WPWeekly Episode 71 – Running A Business Around WordPress

wordpressweekly1In this edition of WordPress Weekly, we have a fireside chat with Jonathan Davis, lead developer of the Shopp e-commerce plugin. We discuss what it’s like to run a business around open source software, marketing, customer service, the technicalities of the plugin and much more. If you’re a plugin author thinking about going the commercial route, this is definitely the episode for you.

Ad Copy:

This episode of WordPress Weekly is sponsored by WebDevStudios.com. WebDevStudios would like to announce the launch of their new project, WPClassroom.com! WPClassroom.com is dedicated to providing high quality professional WordPress training using the most powerful online training software powered by Cisco WebEx. Reserve your seat today at WPClassroom.com! By the way, use the coupon code wptavern when signing up and that will take off $5.00 on the first class on September 9th.

WordPress Tavern Listener Poll:

Last weeks poll question was: Which Theme Company Has The Best Word Of Mouth?

Out of a total of 155 votes, WooThemes had 104 votes, Spectacu.la had 21 votes and StudioPress 11 votes, Press75 6 votes, ThemeHybrid 5 votes, iThemes 4 votes, Gorilla Themes 2 votes, Themes By Jestro 2 votes.

This Weeks Poll Question Is: Do You Think WordPress Is Secure?

Last Weeks WordPress Trivia Question:

October 31st, 2005. What is the exact number of spams caught at that time by Akismet according to the Live Spam Zeitgeist.

WordPress Trivia Answer:


This Weeks Trivia Question

Who was the very first WordPress.com VIP member?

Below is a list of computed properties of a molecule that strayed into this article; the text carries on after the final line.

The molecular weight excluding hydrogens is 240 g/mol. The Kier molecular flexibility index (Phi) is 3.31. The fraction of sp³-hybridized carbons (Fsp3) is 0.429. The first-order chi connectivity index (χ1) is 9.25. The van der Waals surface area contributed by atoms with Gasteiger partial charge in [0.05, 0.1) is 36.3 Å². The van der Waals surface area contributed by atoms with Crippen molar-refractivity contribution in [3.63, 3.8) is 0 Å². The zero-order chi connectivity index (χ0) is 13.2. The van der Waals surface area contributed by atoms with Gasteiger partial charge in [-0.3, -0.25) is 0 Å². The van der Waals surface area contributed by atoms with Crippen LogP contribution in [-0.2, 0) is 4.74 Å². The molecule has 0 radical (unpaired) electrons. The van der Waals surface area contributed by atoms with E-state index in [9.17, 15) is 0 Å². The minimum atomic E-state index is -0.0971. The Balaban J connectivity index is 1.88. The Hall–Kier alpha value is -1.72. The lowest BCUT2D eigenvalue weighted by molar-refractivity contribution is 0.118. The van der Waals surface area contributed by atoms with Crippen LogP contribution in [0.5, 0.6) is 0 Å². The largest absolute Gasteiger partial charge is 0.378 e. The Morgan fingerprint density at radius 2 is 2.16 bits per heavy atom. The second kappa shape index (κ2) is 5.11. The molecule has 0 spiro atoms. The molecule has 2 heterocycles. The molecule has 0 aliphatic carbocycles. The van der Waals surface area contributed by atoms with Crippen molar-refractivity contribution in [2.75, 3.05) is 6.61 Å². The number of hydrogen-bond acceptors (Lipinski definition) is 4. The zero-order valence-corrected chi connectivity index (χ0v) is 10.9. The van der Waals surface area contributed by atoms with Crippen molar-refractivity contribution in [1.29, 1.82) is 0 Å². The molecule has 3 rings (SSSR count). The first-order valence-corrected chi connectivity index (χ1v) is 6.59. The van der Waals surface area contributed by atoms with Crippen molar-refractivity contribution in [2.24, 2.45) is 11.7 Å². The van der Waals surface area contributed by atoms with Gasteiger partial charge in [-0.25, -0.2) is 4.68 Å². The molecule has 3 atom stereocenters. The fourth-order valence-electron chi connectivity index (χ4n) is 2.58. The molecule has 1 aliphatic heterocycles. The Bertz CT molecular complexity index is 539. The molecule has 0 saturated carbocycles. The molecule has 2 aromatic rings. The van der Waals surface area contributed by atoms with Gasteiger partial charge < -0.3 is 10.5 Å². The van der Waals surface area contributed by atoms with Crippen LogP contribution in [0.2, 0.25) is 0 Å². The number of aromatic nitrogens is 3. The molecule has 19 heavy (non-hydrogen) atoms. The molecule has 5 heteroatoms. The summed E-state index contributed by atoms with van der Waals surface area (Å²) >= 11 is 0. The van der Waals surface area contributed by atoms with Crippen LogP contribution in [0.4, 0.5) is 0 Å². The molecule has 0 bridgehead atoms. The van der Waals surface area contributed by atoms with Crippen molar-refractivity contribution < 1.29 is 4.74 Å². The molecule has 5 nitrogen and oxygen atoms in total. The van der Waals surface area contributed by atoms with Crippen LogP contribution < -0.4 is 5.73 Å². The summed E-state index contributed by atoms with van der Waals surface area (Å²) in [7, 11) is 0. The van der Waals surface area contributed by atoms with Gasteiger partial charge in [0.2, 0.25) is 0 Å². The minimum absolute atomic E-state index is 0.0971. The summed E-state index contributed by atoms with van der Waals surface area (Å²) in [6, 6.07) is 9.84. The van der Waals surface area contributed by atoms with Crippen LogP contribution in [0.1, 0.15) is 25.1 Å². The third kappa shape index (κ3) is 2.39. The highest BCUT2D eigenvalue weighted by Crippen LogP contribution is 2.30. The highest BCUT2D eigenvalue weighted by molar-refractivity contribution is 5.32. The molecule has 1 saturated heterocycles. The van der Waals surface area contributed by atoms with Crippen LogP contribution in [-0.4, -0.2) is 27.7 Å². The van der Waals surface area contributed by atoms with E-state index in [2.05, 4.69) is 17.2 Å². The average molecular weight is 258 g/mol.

Next weeks episode of WordPress Weekly will be a round table centered around the topic of WordPress security.

WPWeekly Meta:

Next Episode: Tuesday September 15th, 2009 8P.M. EST

Subscribe To WPWeekly Via Itunes: Click here to subscribe

Length Of Episode: 57 Minutes

Download The Show: WordPressWeeklyEpisode71.mp3

Listen To Episode #71:


10 responses to “WPWeekly Episode 71 – Running A Business Around WordPress”

  1. It’s good to hear that Shopp is doing well and that selling a GPL plugin is an effective business model. That was an interesting point he made about the cost of Shopp being an advantage because it kept the number if users seeking support to a managable level. It seems like a sane and responsible approach that benefits the users and the developers.

    I’d hate to see every really good WordPress plugin be commercial, but it make sense for mission critical functionality like eccomerce. And it’s only fair, by it’s very nature anyone developing a site with a shopping cart should hopefully be generating revenue, so there’s no reason a bit shouldn’t flow back to the developers that enables those transactions in the first place.

    I agree that WordPress.org should have have a commercial plugin page to mirror the theme one. It’s probably not really needed as much due to the number of commercial plugins. But it’s the fair thing to do, and it sets the right tone that responsible commercial developers who share their code and support the community are recognized and get a little link love :)

    I bet after last weekend Robert Scoble, WordPress.com’s first VIP, wishes he was still getting warm towels and cold drinks from Matt and his crew…

  2. Did get to tune in last night for the live show (finally!). Enjoyed hearing from Jonathan about his thoughts on commercial plugins and his future plans.

    My answer for the trivia question: Robert Scoble

    Matt’s comment on Scoble’s FriendFeed post about WordPress Worm:

    wolly, Robert was hosted on WordPress.com for about 4 years — he was actually the very first VIP. Although there were dozens of security updates to WordPress in that time, his blog never had a problem because it was always up-to-date. He only switched away a few months ago. – Matt Mullenweg


  3. I just got around to listening to this one. I will play the Devil’s Advocate on this. If the preferred method of monetizing a plugin is from support then dose’nt that encourage less than perfect plugin’s to increase the income potential. As an end-user and I found a plugin that I had to have, I think I would rather pay for the software and get free support. Anyway, just thought I would add my 2cents worth.


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